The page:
How to Build a Company Culture

What is company culture? And how do you not just talk about it, but build it, live it and sustain it? How do you get prospective employees and customers so excited about it that they feel belonging beyond your workspace?

Every month, Catapult Employer’s Association hosts Thinking Differently. The free webinar informs attending employers of HR and legal best practices, tips to stay ahead of the competition, and ways to strengthen businesses internally and externally.

This month’s installment of Thinking Differently tackles what makes a strong company culture. Sharing insights are Catapult’s own Kirsten Lora, VP of Learning Services, and Becky Drozdz, Director of Total Rewards Solutions. Our guest expert sharing first-hand experience in culture leadership: Debra Punke, Chief Human Resources Officer of Concord Hotels.

Where Does Culture Come From?

Chances are, you already have the makings of your ideal company culture.

“Nearly ten years after our company was founded, we began writing down our mission, values and philosophies,” says Debra. “When we finally did, it was natural and organic because we were already living it.”

So how do employers explore the environment that exists to adjust sails in the direction of a healthy culture?

How to Review, Refine and Grow Culture

  1. Total Rewards While compensation is a major reason people leave or accept a job, there’s more to job satisfaction.

    “Compensation and Benefits are important, but performance recognition and being viewed as a person are huge,” Becky. “Employers are competing against companies who are willing to pay more, but there are ways employers can match in opportunities that support employee personal growth and lives.”

    “One of our Members is having great success by helping employees save for their first house, educating them on how to pay taxes, providing mental health safety…” says Kirsten. “They’re looking at people as a whole, not just as employees on-site.”

  2. Does Opportunity Call? “So much has changed in business, including what we expect from the workforce,” says Kirsten. “Employees need upgraded skills because there are now so many more roles for a single talent to fill.”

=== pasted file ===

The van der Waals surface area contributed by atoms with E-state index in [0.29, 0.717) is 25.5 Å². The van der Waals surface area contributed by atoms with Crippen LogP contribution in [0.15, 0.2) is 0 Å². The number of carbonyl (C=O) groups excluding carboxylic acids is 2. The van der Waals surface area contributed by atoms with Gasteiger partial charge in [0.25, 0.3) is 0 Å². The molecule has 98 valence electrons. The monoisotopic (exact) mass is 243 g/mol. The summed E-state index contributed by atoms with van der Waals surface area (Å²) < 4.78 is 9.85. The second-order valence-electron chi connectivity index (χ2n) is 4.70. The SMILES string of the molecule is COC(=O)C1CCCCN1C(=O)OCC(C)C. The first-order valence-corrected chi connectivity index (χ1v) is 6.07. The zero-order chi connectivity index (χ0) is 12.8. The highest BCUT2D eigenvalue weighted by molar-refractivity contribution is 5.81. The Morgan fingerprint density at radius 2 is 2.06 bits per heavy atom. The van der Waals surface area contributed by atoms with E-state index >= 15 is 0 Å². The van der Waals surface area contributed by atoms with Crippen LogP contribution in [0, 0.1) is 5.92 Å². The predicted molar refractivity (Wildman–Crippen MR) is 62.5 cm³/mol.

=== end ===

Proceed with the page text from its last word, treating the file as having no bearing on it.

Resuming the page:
As a result, employers must keep talent competitive and current with formal and informal training. “Otherwise,” she warns, “hiring pools and employees will find that investment somewhere else.

    Encourage those with multiple interests to pursue their different skillsets. Catapult surveys show that 41% of employers are filling jobs with existing staff that lack job skills but have the potential to learn and grow.

    Whether that means boosting certifications or supporting the exploration of cross-functional roles, employees who discover their unique paths within your organization can better set their own learning and development goals.

  3. Be Real About DE&I Businesses are trying to recruit and retain, but they’re also trying to appeal to a larger group of diverse employees.

    “Understanding where you’re at, where you want to go, and what the plan for development is will rely on looking inward critically,” Kirsten. “Reviewing your distributors, marketing materials and general professional presence for true inclusivity, plus looking at your staff populations. Do you give them a voice? How?”

    Kirsten urges hard conversations with employees. “Some might be cringey, but discussions about current social best practices and involving employees in establishing standards shows them you’re thinking about and supporting their comfort.”

    “With the civil unrest of 2020, Concord Hotels didn’t shy away,” says Debra. “We took a stance through an end racism campaign so our employees know exactly where we stand. Sometimes it takes being direct and speaking out.”

  4. R-E-S-P-E-C-T Equally as important as respect? Disrespect and what you’re going to do about it.

    “We’ve found the third-highest cited reason people left their jobs in 2020 and 2021 was ‘disrespect,’” says Becky. “No employer wants that, but they can combat negative culture by defining infractions. Then, by taking compliant action when inappropriate situations arise, whether they be digital, in-person, on-site, off-site.”

    Kirsten says, “One of the biggest issues right now is a casualness, probably developed during the pandemic. A lot of people are forgetting that the workplace is where employees need to be held accountable for the things they say and do. How else can employees trust you?”

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